The damnation of too many course materials websites

Here at SCU, we have two major online course materials systems.  One is called eres, the other Angel.  The former is really just a document repository.  It does have folders and a weird variant of a discussion forum but it’s a place where a professor can put a bunch of files and students can download them.  Angel is a full blown learning management system, designed as a central stopping point for actual course content, links out to other places, the ability to have a drop-box for delivery assignments, etc.

While I do have my own personal complaints about eres as a system, my particular whiney complaint today is about the fact that we have 2 of them at all.  I never know where to look for what.

Before the quarter started, I went to both and looked for my three classes.  I found none of them at either site, and tried to remember to look back again later.  When the quarter began, I discovered that both of my quarter-long classes were on Angel.  My 1-unit course, which only meets 1 weekend, I just forgot about.  Turns out it’s on eres.  And it turns out that the professor expected all of us to go there and find it…appparently a while ago.  Now I’m behind to some extent and feel a bit stupid about an e-mail I sent and a response I received from the management department (it’s more about my feeling stupid than them making me feel that way).

It’s just frustrating that we have two different systems and I’m somehow feeling guilty because I didn’t spastically check both of them on a regular basis.  Just frustrating.

Comments (4)

  1. Dylan Salisbury

    How would you manage the process if you were an instructor (and which site would you use, Angel or eres?)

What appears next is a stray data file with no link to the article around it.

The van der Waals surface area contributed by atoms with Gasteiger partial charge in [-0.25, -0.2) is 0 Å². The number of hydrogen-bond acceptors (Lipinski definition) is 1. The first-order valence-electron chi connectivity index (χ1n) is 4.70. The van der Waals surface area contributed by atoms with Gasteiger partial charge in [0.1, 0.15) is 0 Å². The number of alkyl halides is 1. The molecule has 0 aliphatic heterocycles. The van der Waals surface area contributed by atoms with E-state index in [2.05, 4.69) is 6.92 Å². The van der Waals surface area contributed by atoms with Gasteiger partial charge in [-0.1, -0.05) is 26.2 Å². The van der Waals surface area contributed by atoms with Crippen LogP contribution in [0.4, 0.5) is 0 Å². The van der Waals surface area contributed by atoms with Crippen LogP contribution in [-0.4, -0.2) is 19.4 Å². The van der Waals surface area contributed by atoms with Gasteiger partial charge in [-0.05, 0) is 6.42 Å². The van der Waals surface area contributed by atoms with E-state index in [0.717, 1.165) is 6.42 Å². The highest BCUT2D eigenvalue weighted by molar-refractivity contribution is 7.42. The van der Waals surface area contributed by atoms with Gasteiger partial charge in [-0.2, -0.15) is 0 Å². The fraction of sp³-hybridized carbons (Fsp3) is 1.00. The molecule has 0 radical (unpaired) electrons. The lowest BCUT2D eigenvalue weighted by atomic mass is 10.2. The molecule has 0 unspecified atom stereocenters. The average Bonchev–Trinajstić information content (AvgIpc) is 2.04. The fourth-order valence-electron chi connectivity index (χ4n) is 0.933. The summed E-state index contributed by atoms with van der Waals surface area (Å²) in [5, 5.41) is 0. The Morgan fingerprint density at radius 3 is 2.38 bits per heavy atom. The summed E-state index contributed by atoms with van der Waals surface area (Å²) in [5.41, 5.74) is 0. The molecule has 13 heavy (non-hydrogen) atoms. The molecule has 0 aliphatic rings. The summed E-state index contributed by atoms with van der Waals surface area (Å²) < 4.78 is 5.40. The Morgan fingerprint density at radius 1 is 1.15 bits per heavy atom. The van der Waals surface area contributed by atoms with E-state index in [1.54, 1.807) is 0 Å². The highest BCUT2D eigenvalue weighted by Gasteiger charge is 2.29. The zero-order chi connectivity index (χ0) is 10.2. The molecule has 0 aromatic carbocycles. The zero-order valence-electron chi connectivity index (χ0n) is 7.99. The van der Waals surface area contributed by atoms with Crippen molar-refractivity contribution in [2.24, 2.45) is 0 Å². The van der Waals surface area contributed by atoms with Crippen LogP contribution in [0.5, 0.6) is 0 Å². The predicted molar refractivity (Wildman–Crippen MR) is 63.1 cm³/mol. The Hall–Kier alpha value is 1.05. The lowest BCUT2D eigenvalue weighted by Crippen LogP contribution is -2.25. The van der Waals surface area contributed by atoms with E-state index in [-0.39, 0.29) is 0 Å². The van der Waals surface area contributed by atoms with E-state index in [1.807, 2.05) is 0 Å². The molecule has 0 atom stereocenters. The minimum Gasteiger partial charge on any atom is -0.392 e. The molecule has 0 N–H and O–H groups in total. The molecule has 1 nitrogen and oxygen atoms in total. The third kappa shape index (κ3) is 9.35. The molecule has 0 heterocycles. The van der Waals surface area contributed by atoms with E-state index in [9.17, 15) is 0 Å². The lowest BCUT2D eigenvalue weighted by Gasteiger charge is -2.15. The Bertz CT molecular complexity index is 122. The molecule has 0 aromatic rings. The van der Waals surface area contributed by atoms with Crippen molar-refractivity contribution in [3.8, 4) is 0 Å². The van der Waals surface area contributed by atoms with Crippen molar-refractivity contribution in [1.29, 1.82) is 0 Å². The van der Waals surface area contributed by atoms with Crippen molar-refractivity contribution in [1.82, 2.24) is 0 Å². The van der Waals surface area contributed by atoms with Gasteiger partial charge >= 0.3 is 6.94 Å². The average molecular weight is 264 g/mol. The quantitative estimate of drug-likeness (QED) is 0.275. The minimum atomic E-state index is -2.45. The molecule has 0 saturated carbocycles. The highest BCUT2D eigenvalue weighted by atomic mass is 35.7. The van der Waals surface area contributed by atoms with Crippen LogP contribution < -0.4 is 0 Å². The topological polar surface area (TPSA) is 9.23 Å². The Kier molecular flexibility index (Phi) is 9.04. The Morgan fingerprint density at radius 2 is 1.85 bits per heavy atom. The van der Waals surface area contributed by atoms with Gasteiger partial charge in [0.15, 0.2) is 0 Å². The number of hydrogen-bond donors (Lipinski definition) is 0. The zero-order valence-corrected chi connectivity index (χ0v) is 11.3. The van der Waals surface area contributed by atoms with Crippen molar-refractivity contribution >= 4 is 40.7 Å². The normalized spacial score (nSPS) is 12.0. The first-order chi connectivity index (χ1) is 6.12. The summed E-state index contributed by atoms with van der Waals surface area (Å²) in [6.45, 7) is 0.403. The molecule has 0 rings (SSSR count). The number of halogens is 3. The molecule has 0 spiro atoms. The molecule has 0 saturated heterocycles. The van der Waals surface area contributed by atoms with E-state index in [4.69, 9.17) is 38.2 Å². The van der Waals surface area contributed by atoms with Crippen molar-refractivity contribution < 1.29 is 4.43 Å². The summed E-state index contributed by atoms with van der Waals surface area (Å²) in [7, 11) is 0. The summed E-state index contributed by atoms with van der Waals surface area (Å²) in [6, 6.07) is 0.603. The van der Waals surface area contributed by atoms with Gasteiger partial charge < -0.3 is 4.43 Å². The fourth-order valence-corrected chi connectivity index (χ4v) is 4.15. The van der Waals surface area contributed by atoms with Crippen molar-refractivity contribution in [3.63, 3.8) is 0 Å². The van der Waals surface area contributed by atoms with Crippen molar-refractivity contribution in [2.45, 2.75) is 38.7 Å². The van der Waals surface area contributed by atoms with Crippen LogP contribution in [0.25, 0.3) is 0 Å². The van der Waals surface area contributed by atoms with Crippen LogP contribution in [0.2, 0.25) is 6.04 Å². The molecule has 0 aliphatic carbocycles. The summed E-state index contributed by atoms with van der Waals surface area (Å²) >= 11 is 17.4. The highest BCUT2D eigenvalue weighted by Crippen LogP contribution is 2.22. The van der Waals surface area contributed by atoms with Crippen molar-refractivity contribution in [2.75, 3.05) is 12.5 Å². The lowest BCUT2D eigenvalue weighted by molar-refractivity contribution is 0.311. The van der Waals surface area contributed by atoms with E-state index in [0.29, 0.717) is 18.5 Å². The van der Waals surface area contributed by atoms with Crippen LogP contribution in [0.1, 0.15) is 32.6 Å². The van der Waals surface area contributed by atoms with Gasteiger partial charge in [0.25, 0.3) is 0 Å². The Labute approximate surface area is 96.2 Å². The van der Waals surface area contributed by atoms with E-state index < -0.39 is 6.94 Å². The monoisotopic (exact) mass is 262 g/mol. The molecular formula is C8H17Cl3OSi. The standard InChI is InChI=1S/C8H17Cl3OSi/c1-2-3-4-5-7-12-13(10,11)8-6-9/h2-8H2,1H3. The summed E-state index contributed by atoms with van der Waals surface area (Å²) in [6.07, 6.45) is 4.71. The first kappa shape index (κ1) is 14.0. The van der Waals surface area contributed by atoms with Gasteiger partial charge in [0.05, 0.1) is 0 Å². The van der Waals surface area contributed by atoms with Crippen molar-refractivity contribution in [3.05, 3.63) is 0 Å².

You hinted here at what best practices for a student might be (pathologically checking both websites… you could also aski the instructor and other students repeatedly while trying not to be much of a nuisance…)

    (Warning, this is just fodder for an upcoming post of mine trying to explain why ERES is better than Angel for real life SCU courses!)

  2. kaiyen (Post author)

    Dylan. If you can convince me that eres is better than hanging a flash drive on a wall under a course name printed on paper taped to that same wall and having students just copy the contents of that flash drive each week….then I will applaud you :-). I think eres is a joke of a system for any kind of academic purpose.

  3. kaiyen (Post author)

    On a more serious note – asking other students doesn’t work since most other students don’t know unless someone tells them. So it’s key to be the student that tells others. The ridiculousness is circular, but it is nonetheless true for the most part. And if the course hasn’t started yet then I can’t ask the instructor (well I could, but many instructors do not reply). There are also instructors that warn you of reading materials just a week before the class. In this case, apparently I wasn’t notified of the reading materials so much as warned I was late on handing them in. When in fact I didn’t even know they were there to be handed in.

    If I were an instructor, I would use Angel, no question. I would take out all of the needless crap that it put in there – the login stats, stuff like that – and simplify the interface. I would have my course materials sorted by date with all kinds of stuff in there. Links, drop-boxes for assignments, folders for media vs folders for reading materials and links to my powerpoint or other presentation materials.

    I have used Sakai (and its predecessor), I have used WebCT, Blackboard, and even played around in a Drupal environment. I think Angel is pretty impressive.

  4. Dylan Salisbury

    OK, I’ll work on my arguments. As a preview… one of the most important features to me as a student is to be notified via e-mail when new content is added to the site.

    I know how to do that as a user of ERES… it’s somewhat straightfoward.

    I’ve been told that Angel has this feature if the instructor knows how to enable it. I’ve never seen it in action.

    This is one reason that I think ERES works better than Angel in practice. I suspect that some lower tech solutions could be even better.

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